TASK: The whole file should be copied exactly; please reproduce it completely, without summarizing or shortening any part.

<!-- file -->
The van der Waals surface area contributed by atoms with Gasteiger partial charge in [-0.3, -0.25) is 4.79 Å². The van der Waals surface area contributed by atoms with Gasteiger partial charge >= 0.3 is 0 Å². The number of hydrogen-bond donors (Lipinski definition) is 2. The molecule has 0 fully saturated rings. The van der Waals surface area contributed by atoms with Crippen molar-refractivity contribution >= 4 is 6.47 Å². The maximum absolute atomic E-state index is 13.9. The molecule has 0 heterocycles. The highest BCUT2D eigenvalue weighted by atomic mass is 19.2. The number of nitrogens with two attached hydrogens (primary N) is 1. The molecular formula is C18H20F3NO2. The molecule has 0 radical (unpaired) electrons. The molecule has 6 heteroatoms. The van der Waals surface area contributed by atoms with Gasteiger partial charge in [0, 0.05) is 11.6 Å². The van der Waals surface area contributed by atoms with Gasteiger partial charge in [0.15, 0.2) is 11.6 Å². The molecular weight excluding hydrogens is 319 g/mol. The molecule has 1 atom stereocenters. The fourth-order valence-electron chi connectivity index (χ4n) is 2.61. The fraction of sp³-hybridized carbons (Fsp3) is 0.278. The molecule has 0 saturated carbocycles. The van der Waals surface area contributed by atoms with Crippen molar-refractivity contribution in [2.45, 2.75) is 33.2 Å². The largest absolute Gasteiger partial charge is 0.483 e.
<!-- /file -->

The van der Waals surface area contributed by atoms with Gasteiger partial charge in [-0.3, -0.25) is 4.79 Å². The van der Waals surface area contributed by atoms with Gasteiger partial charge >= 0.3 is 0 Å². The number of hydrogen-bond donors (Lipinski definition) is 2. The molecule has 0 fully saturated rings. The van der Waals surface area contributed by atoms with Crippen molar-refractivity contribution >= 4 is 6.47 Å². The maximum absolute atomic E-state index is 13.9. The molecule has 0 heterocycles. The highest BCUT2D eigenvalue weighted by atomic mass is 19.2. The number of nitrogens with two attached hydrogens (primary N) is 1. The molecular formula is C18H20F3NO2. The molecule has 0 radical (unpaired) electrons. The molecule has 6 heteroatoms. The van der Waals surface area contributed by atoms with Gasteiger partial charge in [0, 0.05) is 11.6 Å². The van der Waals surface area contributed by atoms with Gasteiger partial charge in [0.15, 0.2) is 11.6 Å². The molecular weight excluding hydrogens is 319 g/mol. The molecule has 1 atom stereocenters. The fourth-order valence-electron chi connectivity index (χ4n) is 2.61. The fraction of sp³-hybridized carbons (Fsp3) is 0.278. The molecule has 0 saturated carbocycles. The van der Waals surface area contributed by atoms with Crippen molar-refractivity contribution in [2.45, 2.75) is 33.2 Å². The largest absolute Gasteiger partial charge is 0.483 e.